Before moving away, we had made a snacks plan for the evening. We were carrying readymade Bhel mix and had also got some onions, tomatoes with us from the hotel. As the sun was going down, we had that nice Bhel (the only thing missing was the hot cup of tea)
Oh yes, and our day was not over yet. We had one more owl to see (at least planned to see). We now headed towards the Bathu Basti area and we suddenly had a stop at a school gate. This wasn’t a jungle but a school gate well inside the city. As soon as we got down, Jabili started running into the school building crossing a few corridors and a couple of us followed suit. But we were probably too fast there and others had no clue which direction we went. This caused confusion plus some noises (asking for directions) but within 5 minutes we all settled at one corner. It was dark there but Jabili had already identified the spot where the Owl was standing (on the way, she had already switched off the lights in that corridor), so she gave us a rough direction where to point our cameras
As we all were ready, she lighted her torch for a few seconds and allowed us to take a few photos. The process was repeated just a couple of times and then she suggested we move out (and not disturb the owl). The owl that we had seen here was the Andaman Masked Owl (probably a distant cousin of our homely Barn Owl – very similar in look but a little smaller in size and slightly darker shade of brown).
Day 4: Back to Ograbraj Grassland
As we had already planned, we headed straight to Ograbraj in the morning hours. Frankly, I was not very hopeful about this session but was expecting to see a couple of new Warblers.
As we were entering the area, we saw a crow size bird at some distance that looked like the Andaman Coucal. Got a couple of photos of it without getting out of the vehicle (and that was the right thing to do because the moment a door was opened, the bird flew away. Once again the first bird on the scene was Eastern Yellow Wagtail. Close to it was another pipit-like bird. Jabili confirmed it to be the Red-throated Pipit. That means a lifer was added to my list, definitely a good start for the day. We could see some bird activity on the grass as well as in the shrubs at the far end. Jabili was already looking at them through her binoculars and she quickly started rattling out the names Dusky Warbler, Black-browed Reed Warbler, Oriental Reed Warbler… and you know what, all were lifers for me!! A little later we saw the Philippine shrike as well (initially I thought that was a lifer too but then was told that it is a subspecies of the brown shrike).
After spending enough time with these birds (and they were not coming any closer, so there was no possibility of getting any better photos), we move on towards the water body. We took the small path that was going thru the water body. As we entered, we noticed a Yellow Bittern at the far end. It was slowly walking on the grass along the edge of the water. As usual, there was this initial confusion about showing its exact location to all participants but we all managed to see it in the end. As we were watching the small Stint-like birds in the water, Jabili gave their identification as Long-toed Stint & Red-necked Stint. Just behind them, we also saw a Pin-tailed Snipe. While this was happening on the water, in the sky there were these White-nest Swiftlets. Also known as Edible-Nest Swiftlets, they get this name because their nests are made entirely out of their saliva and therefore edible for humans (the nest soup is apparently a delicacy in China).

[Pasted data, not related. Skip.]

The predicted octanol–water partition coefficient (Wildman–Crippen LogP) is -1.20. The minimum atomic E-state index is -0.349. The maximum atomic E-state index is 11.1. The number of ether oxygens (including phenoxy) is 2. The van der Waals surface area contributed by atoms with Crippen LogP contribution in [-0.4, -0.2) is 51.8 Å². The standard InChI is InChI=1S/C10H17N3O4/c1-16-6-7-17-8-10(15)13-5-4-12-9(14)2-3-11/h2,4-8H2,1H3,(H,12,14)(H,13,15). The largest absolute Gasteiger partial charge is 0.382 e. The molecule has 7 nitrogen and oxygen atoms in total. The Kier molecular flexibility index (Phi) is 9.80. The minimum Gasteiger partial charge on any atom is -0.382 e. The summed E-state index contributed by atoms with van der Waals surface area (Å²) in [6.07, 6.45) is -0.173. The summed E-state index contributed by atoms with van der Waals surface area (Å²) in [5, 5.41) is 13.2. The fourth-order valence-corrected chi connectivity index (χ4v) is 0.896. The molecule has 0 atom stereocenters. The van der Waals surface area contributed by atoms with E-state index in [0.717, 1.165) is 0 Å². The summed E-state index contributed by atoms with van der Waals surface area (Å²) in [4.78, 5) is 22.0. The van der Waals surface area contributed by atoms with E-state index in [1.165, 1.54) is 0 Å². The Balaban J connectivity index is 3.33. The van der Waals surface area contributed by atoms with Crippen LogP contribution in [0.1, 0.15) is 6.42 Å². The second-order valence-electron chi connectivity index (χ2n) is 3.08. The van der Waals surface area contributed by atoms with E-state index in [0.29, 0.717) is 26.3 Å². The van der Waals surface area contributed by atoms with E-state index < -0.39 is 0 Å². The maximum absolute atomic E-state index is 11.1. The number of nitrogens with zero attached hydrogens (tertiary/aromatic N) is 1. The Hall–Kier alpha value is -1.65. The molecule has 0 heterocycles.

As we were trying to photograph the flying swiftlets, we saw a White-bellied Sea Eagle. This one was definitely a juvenile bird based on its coloration. You can even compare this photo with the photo of the adult bird seen earlier in this blog.
While returning to our vehicles, Jabili asked us to take a few photos of the Red-whiskered Bulbul. At first, I was reluctant (it is a very common bird that we see in our cities as well) but this one was looking different. The crest on its head was white, this must be a leucistic individual (lacks melanin & other pigments in the feathers thereby giving it no coloration).
Overall the morning birding turned out to be an excellent one. Out of nowhere, I was able to see 7 lifers.
For the evening, we again planned for the Shoal-bay area but here we will be visiting mainly the mangrove area for the Whistler (and the eternal hope of another sighting of the Ruddy Kingfisher). This time while going thru the ferry, I got the entire journey on video (memories of a different journey).
As we reached the Kalatang area, instead of going to our regular birding path, we went towards the mangroves, once again finding our way thru the mud. Immediately we were greeted by the woodpecker there but the Whistler remained elusive despite all our attempts. We could hear the bird from some distance, a couple of times but it did not come any near.